Asia (/ˈeɪʒə,ˈeɪʃə/(listen)) is Earth's largest and most populous continent, located primarily in the Eastern and NorthernHemispheres. It shares the continental landmass of Eurasia with the continent of Europe and the continental landmass of Afro-Eurasia with both Europe and Africa. Asia covers an area of 44,579,000 square kilometres (17,212,000 sq mi), about 30% of Earth's total land area and 8.7% of the Earth's total surface area. The continent, which has long been home to the majority of the human population, was the site of many of the first civilizations. Asia is notable for not only its overall large size and population, but also dense and large settlements, as well as vast barely populated regions. Its 4.5 billion people () constitute roughly 60% of the world's population.
In general terms, Asia is bounded on the east by the Pacific Ocean, on the south by the Indian Ocean, and on the north by the Arctic Ocean. The border of Asia with Europe is a historical and cultural construct, as there is no clear physical and geographical separation between them. It is somewhat arbitrary and has moved since its first conception in classical antiquity. The division of Eurasia into two continents reflects East–West cultural, linguistic, and ethnic differences, some of which vary on a spectrum rather than with a sharp dividing line. The most commonly accepted boundaries place Asia to the east of the Suez Canal separating it from Africa; and to the east of the Turkish Straits, the Ural Mountains and Ural River, and to the south of the Caucasus Mountains and the Caspian and Black Seas, separating it from Europe.
China and India alternated in being the largest economies in the world from 1 to 1800 CE. China was a major economic power and attracted many to the east, and for many the legendary wealth and prosperity of the ancient culture of India personified Asia, attracting European commerce, exploration and colonialism. The accidental discovery of a trans-Atlantic route from Europe to America by Columbus while in search for a route to India demonstrates this deep fascination. The Silk Road became the main east–west trading route in the Asian hinterlands while the Straits of Malacca stood as a major sea route. Asia has exhibited economic dynamism (particularly East Asia) as well as robust population growth during the 20th century, but overall population growth has since fallen. Asia was the birthplace of most of the world's mainstream religions including Hinduism, Zoroastrianism, Judaism, Jainism, Buddhism, Confucianism, Taoism, Christianity, Islam, Sikhism, as well as many other religions.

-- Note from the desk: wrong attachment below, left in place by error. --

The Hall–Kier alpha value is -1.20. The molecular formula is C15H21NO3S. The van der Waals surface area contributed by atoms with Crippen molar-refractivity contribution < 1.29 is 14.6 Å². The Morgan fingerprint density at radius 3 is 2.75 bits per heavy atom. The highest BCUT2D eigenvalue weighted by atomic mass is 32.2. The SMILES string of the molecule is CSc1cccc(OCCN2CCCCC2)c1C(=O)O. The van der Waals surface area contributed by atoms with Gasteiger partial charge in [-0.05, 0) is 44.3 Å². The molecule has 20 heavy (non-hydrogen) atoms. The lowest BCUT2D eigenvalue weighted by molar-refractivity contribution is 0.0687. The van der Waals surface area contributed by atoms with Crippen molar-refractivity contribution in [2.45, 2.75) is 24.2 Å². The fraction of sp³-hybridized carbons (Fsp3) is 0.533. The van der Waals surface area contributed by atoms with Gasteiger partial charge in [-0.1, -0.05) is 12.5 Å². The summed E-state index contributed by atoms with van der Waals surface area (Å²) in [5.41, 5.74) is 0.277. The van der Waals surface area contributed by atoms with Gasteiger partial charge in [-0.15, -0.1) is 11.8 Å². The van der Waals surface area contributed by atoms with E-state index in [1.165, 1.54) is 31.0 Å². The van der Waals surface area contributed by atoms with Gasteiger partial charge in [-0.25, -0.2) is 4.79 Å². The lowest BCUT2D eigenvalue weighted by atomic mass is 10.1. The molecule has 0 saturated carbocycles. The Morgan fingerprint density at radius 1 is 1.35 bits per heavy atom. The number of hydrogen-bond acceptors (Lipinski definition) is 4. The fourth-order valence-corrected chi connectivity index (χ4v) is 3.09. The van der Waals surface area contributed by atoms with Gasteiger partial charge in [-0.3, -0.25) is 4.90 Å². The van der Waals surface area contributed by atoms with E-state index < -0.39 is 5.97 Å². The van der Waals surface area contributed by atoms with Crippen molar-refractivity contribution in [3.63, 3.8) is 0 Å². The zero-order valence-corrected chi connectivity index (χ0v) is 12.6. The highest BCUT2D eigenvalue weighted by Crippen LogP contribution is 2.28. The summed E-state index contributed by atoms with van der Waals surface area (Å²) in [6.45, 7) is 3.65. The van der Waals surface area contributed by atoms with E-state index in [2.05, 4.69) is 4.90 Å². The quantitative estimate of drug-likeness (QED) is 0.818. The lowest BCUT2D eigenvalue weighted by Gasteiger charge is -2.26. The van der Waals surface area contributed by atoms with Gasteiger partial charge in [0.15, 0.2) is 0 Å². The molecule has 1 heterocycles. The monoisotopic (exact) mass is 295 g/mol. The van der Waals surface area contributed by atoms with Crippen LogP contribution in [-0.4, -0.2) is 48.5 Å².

Antiochus X did not enjoy a stable reign as he had to face three of Seleucus VI's brothers, Antiochus XI, Philip I and Demetrius III. Antiochus XI defeated AntiochusX and expelled him from the capital Antioch in 93 BC. A few months later, AntiochusX regained his position and killed Antiochus XI. This led to both Philip I and Demetrius III becoming involved. The civil war continued but its final outcome is uncertain due to the contradictions between different ancient historians' accounts. AntiochusX married his stepmother, Antiochus IX's widow Cleopatra Selene, and had several children with her, including a future king Antiochus XIII. Read more...
Ukiyo-e is a genre of Japanese art which flourished from the 17th through 19th centuries. Its artists produced woodblock prints and paintings of such subjects as female beauties; kabuki actors and sumo wrestlers; scenes from history and folk tales; travel scenes and landscapes; flora and fauna; and erotica. The term ukiyo-e (浮世絵) translates as "picture[s] of the floating world".
Edo (modern Tokyo) became the seat of the Tokugawa shogunate in the early 17th century. The merchant class at the bottom of the social order, which benefited the most from city's rapid economic growth, began to indulge in the entertainments of kabuki theatre, geisha, and courtesans of the pleasure districts; the term ukiyo ("floating world") came to describe this hedonistic lifestyle. Printed or painted ukiyo-e works emerged in the late 17th century and were popular with the merchant class, who had become wealthy enough to afford to decorate their homes with them. Read more...
Here a Jesuit, Adam Schall von Bell (1592–1666), is dressed as an official of the Chinese Department of Astronomy.
The Qing Empire in 1820, marked the time when the Qing began to rule these areas.
Detail of Chinese silk from the 4th century BCE. The characteristic trade of silk through the Silk Road connected various regions from China, India, Central Asia, and the Middle East to Europe and Africa.
The third Inter-Korean Summit, which was held in 2018, between South Korean president Moon Jae-in and North Korean supreme leader Kim Jong-un. It was a historical event that symbolized the peace of Asia.